represents a sensitive security system parameter.

          If present, and the NACM module is enabled (i.e.,
          /nacm/enable-nacm object equals 'true'), the NETCONF server
          will only allow the designated 'recovery session' to have
          write access to the node.  An explicit access control rule is
          required for all other users.

          The 'default-deny-write' extension MAY appear within a data
          definition statement.  It is ignored otherwise.";
     }

     extension default-deny-all {
       description
         "Used to indicate that the data model node
          controls a very sensitive security system parameter.

          If present, and the NACM module is enabled (i.e.,
          /nacm/enable-nacm object equals 'true'), the NETCONF server
          will only allow the designated 'recovery session' to have
          read, write, or execute access to the node.  An explicit
          access control rule is required for all other users.

          The 'default-deny-all' extension MAY appear within a data
          definition statement, 'rpc' statement, or 'notification'
          statement.  It is ignored otherwise.";
     }

     /*
      * Derived types
      */

     typedef user-name-type {
       type string {



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         length "1..max";
       }
       description
         "General Purpose Username string.";
     }

     typedef matchall-string-type {
       type string {
         pattern "\*";
       }
       description
         "The string containing a single asterisk '*' is used
          to conceptually represent all possible values
          for the particular leaf using this data type.";
     }

     typedef access-operations-type {
       type bits {
         bit create {
           description
             "Any protocol operation that creates a
              new data node.";
         }
         bit read {
           description
             "Any protocol operation or notification that
              returns the value of a data node.";
         }
         bit update {
           description
             "Any protocol operation that alters an existing
              data node.";
         }
         bit delete {
           description
             "Any protocol operation that removes a data node.";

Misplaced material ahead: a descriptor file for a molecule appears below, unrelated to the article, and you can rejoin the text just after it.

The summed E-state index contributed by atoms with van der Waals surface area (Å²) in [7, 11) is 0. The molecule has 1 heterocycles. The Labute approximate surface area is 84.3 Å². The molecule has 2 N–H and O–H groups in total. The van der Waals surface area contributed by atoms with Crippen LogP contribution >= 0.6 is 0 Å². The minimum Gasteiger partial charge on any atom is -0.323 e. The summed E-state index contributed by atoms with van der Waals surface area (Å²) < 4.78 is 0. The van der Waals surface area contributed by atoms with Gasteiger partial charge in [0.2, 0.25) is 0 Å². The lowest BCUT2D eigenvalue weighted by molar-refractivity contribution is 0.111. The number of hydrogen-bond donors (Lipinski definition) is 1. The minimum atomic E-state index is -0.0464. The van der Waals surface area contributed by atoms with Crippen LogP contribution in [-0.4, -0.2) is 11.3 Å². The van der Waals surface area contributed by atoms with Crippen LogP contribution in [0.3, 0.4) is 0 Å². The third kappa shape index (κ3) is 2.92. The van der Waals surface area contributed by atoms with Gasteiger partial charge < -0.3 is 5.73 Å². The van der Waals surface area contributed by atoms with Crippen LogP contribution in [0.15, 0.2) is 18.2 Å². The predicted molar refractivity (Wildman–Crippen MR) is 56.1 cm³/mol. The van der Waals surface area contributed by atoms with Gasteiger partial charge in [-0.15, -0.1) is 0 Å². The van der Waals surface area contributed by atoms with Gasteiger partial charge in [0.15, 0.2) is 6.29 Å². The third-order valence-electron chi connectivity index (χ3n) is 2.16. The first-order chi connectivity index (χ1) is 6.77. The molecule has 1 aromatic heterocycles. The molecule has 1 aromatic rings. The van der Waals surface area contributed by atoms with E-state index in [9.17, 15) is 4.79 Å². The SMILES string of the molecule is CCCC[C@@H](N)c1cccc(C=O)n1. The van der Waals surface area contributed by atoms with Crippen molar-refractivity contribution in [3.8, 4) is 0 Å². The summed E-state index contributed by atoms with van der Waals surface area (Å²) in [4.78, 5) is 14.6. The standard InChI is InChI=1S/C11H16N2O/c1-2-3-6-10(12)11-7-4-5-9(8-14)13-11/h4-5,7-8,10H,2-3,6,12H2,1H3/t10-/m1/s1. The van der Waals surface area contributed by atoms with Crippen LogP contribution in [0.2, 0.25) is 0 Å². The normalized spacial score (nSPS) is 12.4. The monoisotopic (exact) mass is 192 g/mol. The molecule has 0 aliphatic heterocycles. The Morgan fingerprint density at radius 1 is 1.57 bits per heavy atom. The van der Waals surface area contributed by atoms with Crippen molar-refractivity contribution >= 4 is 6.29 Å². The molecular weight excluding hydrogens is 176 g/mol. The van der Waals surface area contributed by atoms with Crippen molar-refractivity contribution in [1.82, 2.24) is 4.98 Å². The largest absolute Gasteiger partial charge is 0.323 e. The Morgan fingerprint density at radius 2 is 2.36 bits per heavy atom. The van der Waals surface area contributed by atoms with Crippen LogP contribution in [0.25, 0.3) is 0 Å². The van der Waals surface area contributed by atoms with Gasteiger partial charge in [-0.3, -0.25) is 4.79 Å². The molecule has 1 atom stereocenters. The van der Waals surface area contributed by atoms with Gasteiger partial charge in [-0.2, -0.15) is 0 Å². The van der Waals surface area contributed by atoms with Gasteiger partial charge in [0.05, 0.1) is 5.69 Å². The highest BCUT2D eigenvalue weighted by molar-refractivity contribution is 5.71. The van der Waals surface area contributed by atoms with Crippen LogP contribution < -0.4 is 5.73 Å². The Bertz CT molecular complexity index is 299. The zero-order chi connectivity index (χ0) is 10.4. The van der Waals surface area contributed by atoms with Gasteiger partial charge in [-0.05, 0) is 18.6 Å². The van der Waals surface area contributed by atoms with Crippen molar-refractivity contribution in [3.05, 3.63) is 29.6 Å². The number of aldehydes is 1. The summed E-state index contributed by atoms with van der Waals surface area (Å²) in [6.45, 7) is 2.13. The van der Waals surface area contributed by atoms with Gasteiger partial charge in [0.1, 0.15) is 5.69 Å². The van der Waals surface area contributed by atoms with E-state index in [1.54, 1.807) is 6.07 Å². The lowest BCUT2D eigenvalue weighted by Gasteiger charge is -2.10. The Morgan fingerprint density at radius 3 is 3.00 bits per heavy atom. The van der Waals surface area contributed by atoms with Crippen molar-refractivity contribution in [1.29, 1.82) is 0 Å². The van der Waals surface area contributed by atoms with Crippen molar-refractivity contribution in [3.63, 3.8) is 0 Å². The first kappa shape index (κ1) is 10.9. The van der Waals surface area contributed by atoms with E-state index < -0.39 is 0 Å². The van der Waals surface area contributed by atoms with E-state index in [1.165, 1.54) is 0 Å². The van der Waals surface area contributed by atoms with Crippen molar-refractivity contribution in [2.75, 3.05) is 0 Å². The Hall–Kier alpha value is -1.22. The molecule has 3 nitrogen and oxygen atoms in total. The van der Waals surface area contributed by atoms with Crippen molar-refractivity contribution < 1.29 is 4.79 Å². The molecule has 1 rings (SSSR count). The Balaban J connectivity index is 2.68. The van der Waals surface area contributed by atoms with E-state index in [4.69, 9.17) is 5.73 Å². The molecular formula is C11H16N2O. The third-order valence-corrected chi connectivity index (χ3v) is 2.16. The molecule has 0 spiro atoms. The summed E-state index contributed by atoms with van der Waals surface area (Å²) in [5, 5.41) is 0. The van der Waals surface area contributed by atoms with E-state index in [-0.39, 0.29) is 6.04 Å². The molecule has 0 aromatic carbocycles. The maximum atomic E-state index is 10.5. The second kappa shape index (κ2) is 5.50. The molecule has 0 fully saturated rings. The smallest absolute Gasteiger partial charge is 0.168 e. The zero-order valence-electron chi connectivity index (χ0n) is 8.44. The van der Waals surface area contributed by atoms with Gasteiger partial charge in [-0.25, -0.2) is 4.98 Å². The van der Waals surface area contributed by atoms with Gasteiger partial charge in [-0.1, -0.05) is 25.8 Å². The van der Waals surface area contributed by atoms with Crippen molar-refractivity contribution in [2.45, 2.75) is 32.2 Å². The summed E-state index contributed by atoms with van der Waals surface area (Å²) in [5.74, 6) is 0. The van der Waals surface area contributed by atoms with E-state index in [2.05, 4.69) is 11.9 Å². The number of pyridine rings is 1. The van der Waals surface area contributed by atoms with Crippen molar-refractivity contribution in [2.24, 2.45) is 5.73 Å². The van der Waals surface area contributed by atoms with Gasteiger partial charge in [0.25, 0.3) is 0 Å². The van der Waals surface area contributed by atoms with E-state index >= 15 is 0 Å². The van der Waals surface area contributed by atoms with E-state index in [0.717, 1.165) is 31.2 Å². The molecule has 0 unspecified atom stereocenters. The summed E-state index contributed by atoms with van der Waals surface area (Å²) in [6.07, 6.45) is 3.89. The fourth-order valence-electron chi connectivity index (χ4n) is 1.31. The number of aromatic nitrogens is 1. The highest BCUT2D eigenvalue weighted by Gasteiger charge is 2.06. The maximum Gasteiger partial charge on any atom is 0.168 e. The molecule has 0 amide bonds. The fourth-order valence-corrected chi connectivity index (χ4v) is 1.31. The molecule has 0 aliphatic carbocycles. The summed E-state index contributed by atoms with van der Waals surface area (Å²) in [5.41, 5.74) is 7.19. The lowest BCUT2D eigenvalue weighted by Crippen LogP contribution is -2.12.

}
         bit exec {
           description
             "Execution access to the specified protocol operation.";
         }
       }
       description
         "NETCONF Access Operation.";
     }

     typedef group-name-type {
       type string {



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         length "1..max";
         pattern "[^\*].*";
       }
       description
         "Name of administrative group to which
          users can be assigned.";
     }

     typedef action-type {
       type enumeration {
         enum permit {
           description
             "Requested action is permitted.";
         }
         enum deny {
           description
             "Requested action is denied.";
         }
       }
       description
         "Action taken by the server when a particular
          rule matches.";
     }

     typedef node-instance-identifier {
       type yang:xpath1.0;
       description
         "Path expression used to represent a special
          data node instance identifier string.

          A node-instance-identifier value is an
          unrestricted YANG instance-identifier expression.
          All the same rules as an instance-identifier apply
          except predicates for keys are optional.  If a key
          predicate is missing, then the node-instance-identifier
          represents all possible server instances for that key.

          This XPath expression is evaluated in the following context:

           o  The set of namespace declarations are those in scope on
              the leaf element where this type is used.

           o  The set of variable bindings contains one variable,
              'USER', which contains the name of the user of the current
               session.

           o  The function library is the core function library, but
              note that due to the syntax restrictions of an



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              instance-identifier, no functions are allowed.

           o  The context node is the root node in the data tree.";
     }

     /*
      * Data definition statements
      */

     container nacm {
       nacm:default-deny-all;

       description
         "Parameters for NETCONF Access Control Model.";

       leaf enable-nacm {
         type boolean;
         default true;
         description
           "Enables or disables all NETCONF access control